Invasive plants are spreading aggressively across British Columbia

Often mistaken for wildflowers, invasive plants are spreading through our natural ecosystems, urban landscapes, and agricultural lands at an alarming rate. Invasive plants are spread through several key pathways of invasion including increased international, national, and regional travel and trade; horticulture, gardening, and ornamentals; transportation and utility corridors; seed mixtures (re-revegetation, birdseed, wildflower); recreation; and wildlife, livestock, humans, and pets.

What defines an invasive plant?

The Invasive Plant Council of BC defines the term "invasive plant" as any invasive alien plant species that has the potential to pose undesirable or detrimental impacts on humans, animals or ecosystems. Invasive plants have the capacity to establish quickly and easily on both disturbed and un-disturbed sites, and can cause widespread negative economic, social, and environmental impacts. Many invasive plants have been introduced to British Columbia without their natural predators and pathogens that would otherwise keep their populations in check in their countries of origin. For this reason, invasive plants also commonly referred to as "alien", "non-native", "exotic" or "introduced" plant species.

Why are these plants such a threat?

Second to habitat loss, invasive species have been identified as the most significant threat to biodiversity. In 2000 (updated in 2004), the World Conservation Union collaboratively published a booklet identifying 100 of the World's Worst Invasive Alien Species, four of which currently exist in British Columbia.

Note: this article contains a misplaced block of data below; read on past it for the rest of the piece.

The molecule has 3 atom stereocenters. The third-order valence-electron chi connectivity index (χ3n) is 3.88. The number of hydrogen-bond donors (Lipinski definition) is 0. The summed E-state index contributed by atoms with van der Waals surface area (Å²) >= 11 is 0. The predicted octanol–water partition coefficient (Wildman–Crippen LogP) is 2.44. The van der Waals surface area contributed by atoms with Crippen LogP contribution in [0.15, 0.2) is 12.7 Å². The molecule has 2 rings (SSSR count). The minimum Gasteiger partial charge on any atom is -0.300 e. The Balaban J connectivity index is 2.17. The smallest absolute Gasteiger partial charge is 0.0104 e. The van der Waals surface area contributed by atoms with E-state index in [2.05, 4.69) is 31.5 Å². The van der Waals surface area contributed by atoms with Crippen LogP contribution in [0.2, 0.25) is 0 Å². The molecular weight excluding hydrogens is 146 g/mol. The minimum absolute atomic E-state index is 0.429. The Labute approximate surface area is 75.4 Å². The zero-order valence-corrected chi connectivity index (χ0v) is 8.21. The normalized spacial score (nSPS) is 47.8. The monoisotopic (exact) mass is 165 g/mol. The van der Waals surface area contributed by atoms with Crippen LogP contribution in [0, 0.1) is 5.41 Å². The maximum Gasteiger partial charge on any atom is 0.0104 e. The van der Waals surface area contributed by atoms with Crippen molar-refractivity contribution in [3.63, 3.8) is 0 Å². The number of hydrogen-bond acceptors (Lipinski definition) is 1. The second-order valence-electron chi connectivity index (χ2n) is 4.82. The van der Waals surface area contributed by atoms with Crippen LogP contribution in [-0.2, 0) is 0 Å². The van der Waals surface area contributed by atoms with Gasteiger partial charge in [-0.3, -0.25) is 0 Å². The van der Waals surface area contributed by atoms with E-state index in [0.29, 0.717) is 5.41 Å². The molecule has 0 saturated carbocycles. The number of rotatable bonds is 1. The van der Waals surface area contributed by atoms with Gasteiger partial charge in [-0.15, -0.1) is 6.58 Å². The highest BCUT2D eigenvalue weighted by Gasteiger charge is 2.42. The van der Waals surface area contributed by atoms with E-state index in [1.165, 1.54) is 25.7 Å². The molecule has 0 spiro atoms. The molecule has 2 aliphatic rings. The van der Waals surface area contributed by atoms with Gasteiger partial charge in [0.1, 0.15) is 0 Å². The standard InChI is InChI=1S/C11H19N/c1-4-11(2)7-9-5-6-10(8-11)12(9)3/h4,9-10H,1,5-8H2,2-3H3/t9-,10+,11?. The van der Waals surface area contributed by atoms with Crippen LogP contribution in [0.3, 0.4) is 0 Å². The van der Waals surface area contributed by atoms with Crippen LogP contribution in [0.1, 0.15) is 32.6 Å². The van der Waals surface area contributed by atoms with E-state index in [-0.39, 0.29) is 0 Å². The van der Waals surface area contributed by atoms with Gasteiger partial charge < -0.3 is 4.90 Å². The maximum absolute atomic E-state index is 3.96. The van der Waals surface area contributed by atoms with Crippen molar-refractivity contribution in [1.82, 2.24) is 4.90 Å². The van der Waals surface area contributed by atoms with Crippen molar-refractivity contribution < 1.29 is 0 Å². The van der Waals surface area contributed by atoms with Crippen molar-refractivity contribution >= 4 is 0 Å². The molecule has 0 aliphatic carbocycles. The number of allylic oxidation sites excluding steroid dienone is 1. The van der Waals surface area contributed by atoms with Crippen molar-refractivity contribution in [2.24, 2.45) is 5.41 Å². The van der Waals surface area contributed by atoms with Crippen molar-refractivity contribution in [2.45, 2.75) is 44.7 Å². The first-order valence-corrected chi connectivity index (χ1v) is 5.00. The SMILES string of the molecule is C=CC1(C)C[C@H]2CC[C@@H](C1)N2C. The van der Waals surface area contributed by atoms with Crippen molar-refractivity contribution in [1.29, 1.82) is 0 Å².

Invasive plants are more than simply "plants out of place"; these invaders are far-reaching in their impacts, permanently altering landscapes and ecosystem functions and costing economies millions of dollars each year.

Invasive plants affect us all!

Impacts associated with the introduction and spread of invasive plants are not unique to one industry, organization, or community – all citizens, regions, and industries in BC are affected. These unwanted invaders can negatively impact: rangelands by reducing forage quality and quantity; forestry operations by competing with seedlings for light, nutrients, and water; recreation opportunities by puncturing tires, obstructing trails, and reducing aesthetics; and water quality and quantity by increased erosion and sedimentation.

As native plant communities are replaced by invasive plant infestations, biodiversity declines and habitats change. These impacts are often irreversible and restoration can be extremely difficult, if not impossible; therefore, preventing their establishment and spread is key!

The first step in managing invasive plants is recognizing them.

By knowing what species are considered invasive in your region, you can detect new invaders and respond quickly and efficiently. Contact the Invasive Plant Council of BC to learn about some of British Columbia's most unwanted invaders and how to prevent their introduction, establishment, and spread. If you wish to contribute to invasive plant management efforts in your community, contact a regional invasive plant committee coordinator.

Info from the Invasive Plant Council of BC website

 

 


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